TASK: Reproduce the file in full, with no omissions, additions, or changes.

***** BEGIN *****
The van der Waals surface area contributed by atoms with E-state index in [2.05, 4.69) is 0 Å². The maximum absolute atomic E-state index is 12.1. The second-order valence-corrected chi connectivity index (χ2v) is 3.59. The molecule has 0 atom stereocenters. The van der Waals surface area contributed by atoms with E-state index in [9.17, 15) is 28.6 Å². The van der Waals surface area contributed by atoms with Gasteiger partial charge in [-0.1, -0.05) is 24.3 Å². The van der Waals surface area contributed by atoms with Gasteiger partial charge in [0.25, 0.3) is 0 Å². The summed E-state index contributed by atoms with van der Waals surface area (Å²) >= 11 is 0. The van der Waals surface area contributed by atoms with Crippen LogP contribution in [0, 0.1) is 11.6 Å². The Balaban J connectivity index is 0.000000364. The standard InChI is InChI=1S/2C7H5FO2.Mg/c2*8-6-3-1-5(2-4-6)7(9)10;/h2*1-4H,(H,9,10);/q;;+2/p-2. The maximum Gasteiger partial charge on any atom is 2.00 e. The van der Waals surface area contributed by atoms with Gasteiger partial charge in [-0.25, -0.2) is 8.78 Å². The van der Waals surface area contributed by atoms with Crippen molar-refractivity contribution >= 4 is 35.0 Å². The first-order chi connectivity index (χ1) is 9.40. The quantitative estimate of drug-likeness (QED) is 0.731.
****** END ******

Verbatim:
The van der Waals surface area contributed by atoms with E-state index in [2.05, 4.69) is 0 Å². The maximum absolute atomic E-state index is 12.1. The second-order valence-corrected chi connectivity index (χ2v) is 3.59. The molecule has 0 atom stereocenters. The van der Waals surface area contributed by atoms with E-state index in [9.17, 15) is 28.6 Å². The van der Waals surface area contributed by atoms with Gasteiger partial charge in [-0.1, -0.05) is 24.3 Å². The van der Waals surface area contributed by atoms with Gasteiger partial charge in [0.25, 0.3) is 0 Å². The summed E-state index contributed by atoms with van der Waals surface area (Å²) >= 11 is 0. The van der Waals surface area contributed by atoms with Crippen LogP contribution in [0, 0.1) is 11.6 Å². The Balaban J connectivity index is 0.000000364. The standard InChI is InChI=1S/2C7H5FO2.Mg/c2*8-6-3-1-5(2-4-6)7(9)10;/h2*1-4H,(H,9,10);/q;;+2/p-2. The maximum Gasteiger partial charge on any atom is 2.00 e. The van der Waals surface area contributed by atoms with Gasteiger partial charge in [-0.25, -0.2) is 8.78 Å². The van der Waals surface area contributed by atoms with Crippen molar-refractivity contribution >= 4 is 35.0 Å². The first-order chi connectivity index (χ1) is 9.40. The quantitative estimate of drug-likeness (QED) is 0.731.